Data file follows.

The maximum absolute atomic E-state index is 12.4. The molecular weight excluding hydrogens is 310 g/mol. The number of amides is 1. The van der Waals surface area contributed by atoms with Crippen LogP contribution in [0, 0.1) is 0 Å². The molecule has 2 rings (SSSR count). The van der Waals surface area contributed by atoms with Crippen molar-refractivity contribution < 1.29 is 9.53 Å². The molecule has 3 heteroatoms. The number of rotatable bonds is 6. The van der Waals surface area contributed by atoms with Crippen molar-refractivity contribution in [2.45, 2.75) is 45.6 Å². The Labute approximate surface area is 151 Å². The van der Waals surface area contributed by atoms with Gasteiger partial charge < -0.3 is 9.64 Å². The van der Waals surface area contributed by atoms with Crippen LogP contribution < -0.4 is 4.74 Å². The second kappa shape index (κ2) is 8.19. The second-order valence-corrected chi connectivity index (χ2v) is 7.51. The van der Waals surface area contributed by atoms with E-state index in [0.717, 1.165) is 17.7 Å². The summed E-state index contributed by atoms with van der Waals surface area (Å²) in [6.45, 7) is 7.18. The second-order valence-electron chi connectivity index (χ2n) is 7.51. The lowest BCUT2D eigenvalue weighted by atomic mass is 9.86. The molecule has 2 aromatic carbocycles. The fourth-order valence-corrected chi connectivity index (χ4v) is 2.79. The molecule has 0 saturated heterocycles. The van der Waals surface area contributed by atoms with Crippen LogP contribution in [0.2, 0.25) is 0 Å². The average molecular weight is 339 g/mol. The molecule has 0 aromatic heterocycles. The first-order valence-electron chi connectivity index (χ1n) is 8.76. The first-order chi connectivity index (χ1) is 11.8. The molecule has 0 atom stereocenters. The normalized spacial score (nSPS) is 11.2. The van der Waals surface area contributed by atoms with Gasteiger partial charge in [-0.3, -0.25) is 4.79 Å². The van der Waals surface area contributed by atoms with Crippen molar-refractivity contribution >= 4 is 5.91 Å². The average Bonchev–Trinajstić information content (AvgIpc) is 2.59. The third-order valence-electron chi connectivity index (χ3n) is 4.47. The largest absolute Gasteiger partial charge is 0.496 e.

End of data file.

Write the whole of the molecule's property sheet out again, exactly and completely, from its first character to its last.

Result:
The maximum absolute atomic E-state index is 12.4. The molecular weight excluding hydrogens is 310 g/mol. The number of amides is 1. The van der Waals surface area contributed by atoms with Crippen LogP contribution in [0, 0.1) is 0 Å². The molecule has 2 rings (SSSR count). The van der Waals surface area contributed by atoms with Crippen molar-refractivity contribution < 1.29 is 9.53 Å². The molecule has 3 heteroatoms. The number of rotatable bonds is 6. The van der Waals surface area contributed by atoms with Crippen molar-refractivity contribution in [2.45, 2.75) is 45.6 Å². The Labute approximate surface area is 151 Å². The van der Waals surface area contributed by atoms with Gasteiger partial charge < -0.3 is 9.64 Å². The van der Waals surface area contributed by atoms with Crippen LogP contribution < -0.4 is 4.74 Å². The second kappa shape index (κ2) is 8.19. The second-order valence-corrected chi connectivity index (χ2v) is 7.51. The van der Waals surface area contributed by atoms with E-state index in [0.717, 1.165) is 17.7 Å². The summed E-state index contributed by atoms with van der Waals surface area (Å²) in [6.45, 7) is 7.18. The second-order valence-electron chi connectivity index (χ2n) is 7.51. The lowest BCUT2D eigenvalue weighted by atomic mass is 9.86. The molecule has 2 aromatic carbocycles. The fourth-order valence-corrected chi connectivity index (χ4v) is 2.79. The molecule has 0 saturated heterocycles. The van der Waals surface area contributed by atoms with Crippen LogP contribution in [0.2, 0.25) is 0 Å². The average molecular weight is 339 g/mol. The molecule has 0 aromatic heterocycles. The first-order valence-electron chi connectivity index (χ1n) is 8.76. The first-order chi connectivity index (χ1) is 11.8. The molecule has 0 atom stereocenters. The normalized spacial score (nSPS) is 11.2. The van der Waals surface area contributed by atoms with Gasteiger partial charge in [-0.3, -0.25) is 4.79 Å². The van der Waals surface area contributed by atoms with Crippen molar-refractivity contribution >= 4 is 5.91 Å². The average Bonchev–Trinajstić information content (AvgIpc) is 2.59. The third-order valence-electron chi connectivity index (χ3n) is 4.47. The largest absolute Gasteiger partial charge is 0.496 e.